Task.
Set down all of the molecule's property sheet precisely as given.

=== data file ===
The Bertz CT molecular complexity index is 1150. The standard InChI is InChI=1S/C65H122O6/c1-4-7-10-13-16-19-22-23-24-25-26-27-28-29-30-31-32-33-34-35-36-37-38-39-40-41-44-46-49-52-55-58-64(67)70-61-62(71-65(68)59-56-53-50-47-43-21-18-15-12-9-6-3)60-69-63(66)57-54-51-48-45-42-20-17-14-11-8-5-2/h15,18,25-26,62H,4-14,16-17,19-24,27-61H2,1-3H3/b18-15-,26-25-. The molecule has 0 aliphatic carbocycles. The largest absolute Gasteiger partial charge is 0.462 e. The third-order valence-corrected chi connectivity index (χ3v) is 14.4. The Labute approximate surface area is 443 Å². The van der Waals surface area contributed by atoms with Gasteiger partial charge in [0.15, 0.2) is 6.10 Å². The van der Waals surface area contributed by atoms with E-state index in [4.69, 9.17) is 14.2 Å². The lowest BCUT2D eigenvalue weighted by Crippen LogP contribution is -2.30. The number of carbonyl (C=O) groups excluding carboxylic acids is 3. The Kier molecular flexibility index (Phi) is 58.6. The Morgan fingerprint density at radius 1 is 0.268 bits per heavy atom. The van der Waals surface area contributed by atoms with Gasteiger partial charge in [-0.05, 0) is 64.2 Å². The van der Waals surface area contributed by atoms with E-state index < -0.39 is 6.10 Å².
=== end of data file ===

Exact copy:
The Bertz CT molecular complexity index is 1150. The standard InChI is InChI=1S/C65H122O6/c1-4-7-10-13-16-19-22-23-24-25-26-27-28-29-30-31-32-33-34-35-36-37-38-39-40-41-44-46-49-52-55-58-64(67)70-61-62(71-65(68)59-56-53-50-47-43-21-18-15-12-9-6-3)60-69-63(66)57-54-51-48-45-42-20-17-14-11-8-5-2/h15,18,25-26,62H,4-14,16-17,19-24,27-61H2,1-3H3/b18-15-,26-25-. The molecule has 0 aliphatic carbocycles. The largest absolute Gasteiger partial charge is 0.462 e. The third-order valence-corrected chi connectivity index (χ3v) is 14.4. The Labute approximate surface area is 443 Å². The van der Waals surface area contributed by atoms with Gasteiger partial charge in [0.15, 0.2) is 6.10 Å². The van der Waals surface area contributed by atoms with E-state index in [4.69, 9.17) is 14.2 Å². The lowest BCUT2D eigenvalue weighted by Crippen LogP contribution is -2.30. The number of carbonyl (C=O) groups excluding carboxylic acids is 3. The Kier molecular flexibility index (Phi) is 58.6. The Morgan fingerprint density at radius 1 is 0.268 bits per heavy atom. The van der Waals surface area contributed by atoms with Gasteiger partial charge in [-0.05, 0) is 64.2 Å². The van der Waals surface area contributed by atoms with E-state index < -0.39 is 6.10 Å².